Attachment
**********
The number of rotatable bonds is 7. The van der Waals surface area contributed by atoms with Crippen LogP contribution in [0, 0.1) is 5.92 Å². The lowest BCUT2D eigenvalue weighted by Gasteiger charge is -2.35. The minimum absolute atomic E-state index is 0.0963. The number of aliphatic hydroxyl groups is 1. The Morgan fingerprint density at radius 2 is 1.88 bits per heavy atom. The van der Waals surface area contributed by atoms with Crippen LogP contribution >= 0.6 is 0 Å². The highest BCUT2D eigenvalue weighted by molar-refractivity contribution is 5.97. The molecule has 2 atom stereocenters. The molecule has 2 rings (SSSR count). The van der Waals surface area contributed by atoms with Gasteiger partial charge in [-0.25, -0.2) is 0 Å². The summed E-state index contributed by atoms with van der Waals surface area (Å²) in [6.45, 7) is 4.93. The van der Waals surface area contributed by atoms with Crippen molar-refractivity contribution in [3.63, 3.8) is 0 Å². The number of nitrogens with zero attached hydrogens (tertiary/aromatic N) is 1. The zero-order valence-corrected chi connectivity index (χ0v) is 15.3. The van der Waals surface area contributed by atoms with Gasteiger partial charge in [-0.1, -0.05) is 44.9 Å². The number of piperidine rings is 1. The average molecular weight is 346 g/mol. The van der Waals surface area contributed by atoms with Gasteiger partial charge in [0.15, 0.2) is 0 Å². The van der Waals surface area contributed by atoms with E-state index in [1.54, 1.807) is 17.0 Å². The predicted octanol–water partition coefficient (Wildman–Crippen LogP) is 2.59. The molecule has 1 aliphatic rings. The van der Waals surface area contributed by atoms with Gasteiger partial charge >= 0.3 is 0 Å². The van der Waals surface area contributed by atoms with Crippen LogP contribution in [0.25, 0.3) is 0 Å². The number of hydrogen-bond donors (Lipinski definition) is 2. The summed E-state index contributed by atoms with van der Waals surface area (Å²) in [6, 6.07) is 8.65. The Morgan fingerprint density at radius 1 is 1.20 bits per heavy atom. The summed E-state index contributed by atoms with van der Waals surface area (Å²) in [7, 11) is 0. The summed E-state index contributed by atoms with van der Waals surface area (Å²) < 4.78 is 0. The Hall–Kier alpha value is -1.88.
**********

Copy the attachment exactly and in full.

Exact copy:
The number of rotatable bonds is 7. The van der Waals surface area contributed by atoms with Crippen LogP contribution in [0, 0.1) is 5.92 Å². The lowest BCUT2D eigenvalue weighted by Gasteiger charge is -2.35. The minimum absolute atomic E-state index is 0.0963. The number of aliphatic hydroxyl groups is 1. The Morgan fingerprint density at radius 2 is 1.88 bits per heavy atom. The van der Waals surface area contributed by atoms with Crippen LogP contribution >= 0.6 is 0 Å². The highest BCUT2D eigenvalue weighted by molar-refractivity contribution is 5.97. The molecule has 2 atom stereocenters. The molecule has 2 rings (SSSR count). The van der Waals surface area contributed by atoms with Gasteiger partial charge in [-0.25, -0.2) is 0 Å². The summed E-state index contributed by atoms with van der Waals surface area (Å²) in [6.45, 7) is 4.93. The van der Waals surface area contributed by atoms with Crippen molar-refractivity contribution in [3.63, 3.8) is 0 Å². The number of nitrogens with zero attached hydrogens (tertiary/aromatic N) is 1. The zero-order valence-corrected chi connectivity index (χ0v) is 15.3. The van der Waals surface area contributed by atoms with Gasteiger partial charge in [-0.1, -0.05) is 44.9 Å². The number of piperidine rings is 1. The average molecular weight is 346 g/mol. The van der Waals surface area contributed by atoms with Gasteiger partial charge in [0.15, 0.2) is 0 Å². The van der Waals surface area contributed by atoms with E-state index in [1.54, 1.807) is 17.0 Å². The predicted octanol–water partition coefficient (Wildman–Crippen LogP) is 2.59. The molecule has 1 aliphatic rings. The van der Waals surface area contributed by atoms with Gasteiger partial charge >= 0.3 is 0 Å². The van der Waals surface area contributed by atoms with Crippen LogP contribution in [0.25, 0.3) is 0 Å². The number of hydrogen-bond donors (Lipinski definition) is 2. The summed E-state index contributed by atoms with van der Waals surface area (Å²) in [6, 6.07) is 8.65. The Morgan fingerprint density at radius 1 is 1.20 bits per heavy atom. The summed E-state index contributed by atoms with van der Waals surface area (Å²) in [7, 11) is 0. The summed E-state index contributed by atoms with van der Waals surface area (Å²) < 4.78 is 0. The Hall–Kier alpha value is -1.88.